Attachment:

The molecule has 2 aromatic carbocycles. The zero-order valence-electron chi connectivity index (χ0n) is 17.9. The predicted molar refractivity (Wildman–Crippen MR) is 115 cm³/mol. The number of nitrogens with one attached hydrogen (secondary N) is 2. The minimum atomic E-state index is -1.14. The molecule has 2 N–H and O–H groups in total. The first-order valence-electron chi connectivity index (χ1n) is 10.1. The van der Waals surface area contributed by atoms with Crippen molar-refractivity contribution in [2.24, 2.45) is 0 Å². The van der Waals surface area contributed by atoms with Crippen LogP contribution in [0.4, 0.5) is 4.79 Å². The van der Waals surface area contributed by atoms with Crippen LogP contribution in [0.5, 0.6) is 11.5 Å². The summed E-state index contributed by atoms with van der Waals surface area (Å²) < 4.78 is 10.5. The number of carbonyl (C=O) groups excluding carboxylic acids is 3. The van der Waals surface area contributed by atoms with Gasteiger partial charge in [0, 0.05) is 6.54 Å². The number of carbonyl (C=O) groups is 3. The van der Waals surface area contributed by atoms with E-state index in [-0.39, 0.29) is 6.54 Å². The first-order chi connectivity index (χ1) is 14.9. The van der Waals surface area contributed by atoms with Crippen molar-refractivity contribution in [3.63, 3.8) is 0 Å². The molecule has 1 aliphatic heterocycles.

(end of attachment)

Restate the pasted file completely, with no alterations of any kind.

The molecule has 2 aromatic carbocycles. The zero-order valence-electron chi connectivity index (χ0n) is 17.9. The predicted molar refractivity (Wildman–Crippen MR) is 115 cm³/mol. The number of nitrogens with one attached hydrogen (secondary N) is 2. The minimum atomic E-state index is -1.14. The molecule has 2 N–H and O–H groups in total. The first-order valence-electron chi connectivity index (χ1n) is 10.1. The van der Waals surface area contributed by atoms with Crippen molar-refractivity contribution in [2.24, 2.45) is 0 Å². The van der Waals surface area contributed by atoms with Crippen LogP contribution in [0.4, 0.5) is 4.79 Å². The van der Waals surface area contributed by atoms with Crippen LogP contribution in [0.5, 0.6) is 11.5 Å². The summed E-state index contributed by atoms with van der Waals surface area (Å²) < 4.78 is 10.5. The number of carbonyl (C=O) groups excluding carboxylic acids is 3. The van der Waals surface area contributed by atoms with Gasteiger partial charge in [0, 0.05) is 6.54 Å². The number of carbonyl (C=O) groups is 3. The van der Waals surface area contributed by atoms with E-state index in [-0.39, 0.29) is 6.54 Å². The first-order chi connectivity index (χ1) is 14.9. The van der Waals surface area contributed by atoms with Crippen molar-refractivity contribution in [3.63, 3.8) is 0 Å². The molecule has 1 aliphatic heterocycles.